Setting the pace for campy, good-natured fun (though not classic glamour), the city’s oldest cabaret is still going strong at 55. A generous mix of regulars and tourists laugh and sing along with drag performers, comedians and rising stars in the cabaret room on the second floor. (Special showcases are still in the intimate game room, which is also upstairs and has a separate bar.) In the ground-floor piano bar, the merry singing waitstaff is entertaining enough to avoid charges of gimmickry.
Many ghosts haunt the sodden crossroads known as Sheridan Square: poets, painters, firebrands. But only at 55 Bar can you imbibe alongside a living legend, weekly gigging jazz-rock guitarist Mike Stern. Other top boppers and bluesmen swing in the narrow basement boîte nightly. All shows have a two-drink minimum, but never fear: The bartenders know how to mix. If you want to talk, sit in back so the head-bobbing jazzbos don’t shush you.
A dance floor, show-tune-playing pianist and cabaret acts add up to the ultimate gay package at this long-standing haunt. The diverse crowd assembles for happy hour (get a buck off well drinks Mon–Fri 4–9pm and Sat 2–9pm) and sticks around for shows in the spacious basement. Drag queen Jesse Volt hosts High Voltage on Wednesday nights at 11pm, and Barbara Herr fires up another drag show, Sabor Latino, at midnight on Mondays. On weekend nights, the frisky go-go boys and upbeat atmosphere make the low cover charge ($3–$7) a steal.
This reincarnated Christopher Street watering hole has a queer rock & roll theme, with frequent special events and a lively local crowd.
For those looking for an authentic jazz club experience—rather than the cheesy dinner-club vibe that prevails at too many other spots around town—Smalls is a must. The cozy basement space feels like a speakeasy, or more specifically, one of those hole-in-the-wall NYC jazz haunts of yore over which fans routinely obsess. Best of all, the booking skews retro, yet not stubbornly so: You'll hear classic hardbop as well as more adventurous, contemporary-flavored approaches.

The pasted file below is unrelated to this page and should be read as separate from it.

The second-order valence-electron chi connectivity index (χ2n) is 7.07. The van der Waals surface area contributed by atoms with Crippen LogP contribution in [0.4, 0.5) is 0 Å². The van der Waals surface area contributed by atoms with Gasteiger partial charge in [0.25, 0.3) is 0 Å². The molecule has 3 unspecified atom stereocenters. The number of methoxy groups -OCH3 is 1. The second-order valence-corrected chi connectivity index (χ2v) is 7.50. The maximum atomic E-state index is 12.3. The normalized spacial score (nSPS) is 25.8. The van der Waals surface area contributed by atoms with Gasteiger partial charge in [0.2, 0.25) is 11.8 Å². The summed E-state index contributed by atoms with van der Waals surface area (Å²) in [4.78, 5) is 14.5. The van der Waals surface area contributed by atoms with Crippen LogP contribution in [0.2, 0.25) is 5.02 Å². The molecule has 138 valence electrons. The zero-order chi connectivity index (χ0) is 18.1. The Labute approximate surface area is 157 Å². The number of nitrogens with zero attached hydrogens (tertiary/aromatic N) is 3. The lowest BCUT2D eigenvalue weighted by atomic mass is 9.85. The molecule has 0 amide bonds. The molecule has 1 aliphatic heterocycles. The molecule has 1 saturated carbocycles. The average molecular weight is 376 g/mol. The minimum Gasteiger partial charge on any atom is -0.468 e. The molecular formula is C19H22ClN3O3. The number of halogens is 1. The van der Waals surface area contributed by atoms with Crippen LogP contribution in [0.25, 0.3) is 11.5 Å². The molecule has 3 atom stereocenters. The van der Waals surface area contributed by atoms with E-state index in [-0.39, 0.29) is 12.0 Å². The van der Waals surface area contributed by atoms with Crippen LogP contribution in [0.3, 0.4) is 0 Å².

The birthplace of gay liberation says “yes!” to empowerment and “hell, yes!” to go-go boys. The high-energy dance music draws a mixed, flirty crowd. Drink at one of two bars, or shake your groove thing on the dance floor upstairs. Daytime brings gawking tourists, but the evenings are still for partying. Theme nights include the Latin house party Uncut Wednesdays, but true to the bar’s democratic spirit, everyone is welcome.
After 75 years, this basement club’s stage—a small but mighty step-up—still hosts the crème de la crème of mainstream jazz talent (Joe Lovano, Barry Harris, Lou Donaldson). Plenty of history has been made here: John Coltrane, Miles Davis and Bill Evans have grooved in this hallowed hall. The 16-piece Vanguard Jazz Orchestra has been the Monday-night regular for more than 30 years. Doors open at 8pm.
Long located at the border of Noho and Soho, the Zinc Bar has taken up humbler but no less historic residence at the former Baggot Inn. It's still a good bet for jazz, Latin rhythms and African sounds.